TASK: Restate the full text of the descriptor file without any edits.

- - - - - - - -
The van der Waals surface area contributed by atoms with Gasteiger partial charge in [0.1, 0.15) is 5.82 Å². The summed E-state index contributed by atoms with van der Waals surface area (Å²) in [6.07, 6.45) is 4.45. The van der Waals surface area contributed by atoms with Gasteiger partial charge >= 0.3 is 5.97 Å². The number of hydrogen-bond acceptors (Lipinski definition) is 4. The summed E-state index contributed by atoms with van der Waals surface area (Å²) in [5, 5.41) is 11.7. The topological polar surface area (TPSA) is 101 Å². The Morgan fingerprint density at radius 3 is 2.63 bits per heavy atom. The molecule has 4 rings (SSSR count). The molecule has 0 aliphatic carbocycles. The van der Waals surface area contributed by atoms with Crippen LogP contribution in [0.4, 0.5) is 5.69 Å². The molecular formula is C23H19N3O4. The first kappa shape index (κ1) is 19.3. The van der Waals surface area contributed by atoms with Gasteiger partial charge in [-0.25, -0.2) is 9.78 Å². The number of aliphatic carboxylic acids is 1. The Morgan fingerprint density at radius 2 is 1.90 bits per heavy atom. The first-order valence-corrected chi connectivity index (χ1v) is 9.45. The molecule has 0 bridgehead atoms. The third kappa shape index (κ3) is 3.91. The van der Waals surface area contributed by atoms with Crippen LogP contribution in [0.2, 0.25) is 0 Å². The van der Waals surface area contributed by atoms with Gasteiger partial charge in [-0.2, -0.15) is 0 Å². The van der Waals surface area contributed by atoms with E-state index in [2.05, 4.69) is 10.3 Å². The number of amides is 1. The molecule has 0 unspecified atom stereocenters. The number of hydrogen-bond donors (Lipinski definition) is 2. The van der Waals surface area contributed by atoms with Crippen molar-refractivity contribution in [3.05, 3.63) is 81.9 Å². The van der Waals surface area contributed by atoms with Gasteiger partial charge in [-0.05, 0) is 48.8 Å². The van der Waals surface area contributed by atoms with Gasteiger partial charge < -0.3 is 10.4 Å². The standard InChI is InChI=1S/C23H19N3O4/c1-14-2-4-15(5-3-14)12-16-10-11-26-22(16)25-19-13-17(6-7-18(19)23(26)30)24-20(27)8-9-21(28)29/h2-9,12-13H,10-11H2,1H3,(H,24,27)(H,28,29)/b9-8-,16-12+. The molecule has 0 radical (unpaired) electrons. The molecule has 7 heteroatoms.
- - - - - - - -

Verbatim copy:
The van der Waals surface area contributed by atoms with Gasteiger partial charge in [0.1, 0.15) is 5.82 Å². The summed E-state index contributed by atoms with van der Waals surface area (Å²) in [6.07, 6.45) is 4.45. The van der Waals surface area contributed by atoms with Gasteiger partial charge >= 0.3 is 5.97 Å². The number of hydrogen-bond acceptors (Lipinski definition) is 4. The summed E-state index contributed by atoms with van der Waals surface area (Å²) in [5, 5.41) is 11.7. The topological polar surface area (TPSA) is 101 Å². The Morgan fingerprint density at radius 3 is 2.63 bits per heavy atom. The molecule has 4 rings (SSSR count). The molecule has 0 aliphatic carbocycles. The van der Waals surface area contributed by atoms with Crippen LogP contribution in [0.4, 0.5) is 5.69 Å². The molecular formula is C23H19N3O4. The first kappa shape index (κ1) is 19.3. The van der Waals surface area contributed by atoms with Gasteiger partial charge in [-0.25, -0.2) is 9.78 Å². The number of aliphatic carboxylic acids is 1. The Morgan fingerprint density at radius 2 is 1.90 bits per heavy atom. The first-order valence-corrected chi connectivity index (χ1v) is 9.45. The molecule has 0 bridgehead atoms. The third kappa shape index (κ3) is 3.91. The van der Waals surface area contributed by atoms with Crippen LogP contribution in [0.2, 0.25) is 0 Å². The van der Waals surface area contributed by atoms with Gasteiger partial charge in [-0.2, -0.15) is 0 Å². The van der Waals surface area contributed by atoms with E-state index in [2.05, 4.69) is 10.3 Å². The number of amides is 1. The molecule has 0 unspecified atom stereocenters. The number of hydrogen-bond donors (Lipinski definition) is 2. The van der Waals surface area contributed by atoms with Crippen molar-refractivity contribution in [3.05, 3.63) is 81.9 Å². The van der Waals surface area contributed by atoms with Gasteiger partial charge in [-0.05, 0) is 48.8 Å². The van der Waals surface area contributed by atoms with Gasteiger partial charge < -0.3 is 10.4 Å². The standard InChI is InChI=1S/C23H19N3O4/c1-14-2-4-15(5-3-14)12-16-10-11-26-22(16)25-19-13-17(6-7-18(19)23(26)30)24-20(27)8-9-21(28)29/h2-9,12-13H,10-11H2,1H3,(H,24,27)(H,28,29)/b9-8-,16-12+. The molecule has 0 radical (unpaired) electrons. The molecule has 7 heteroatoms.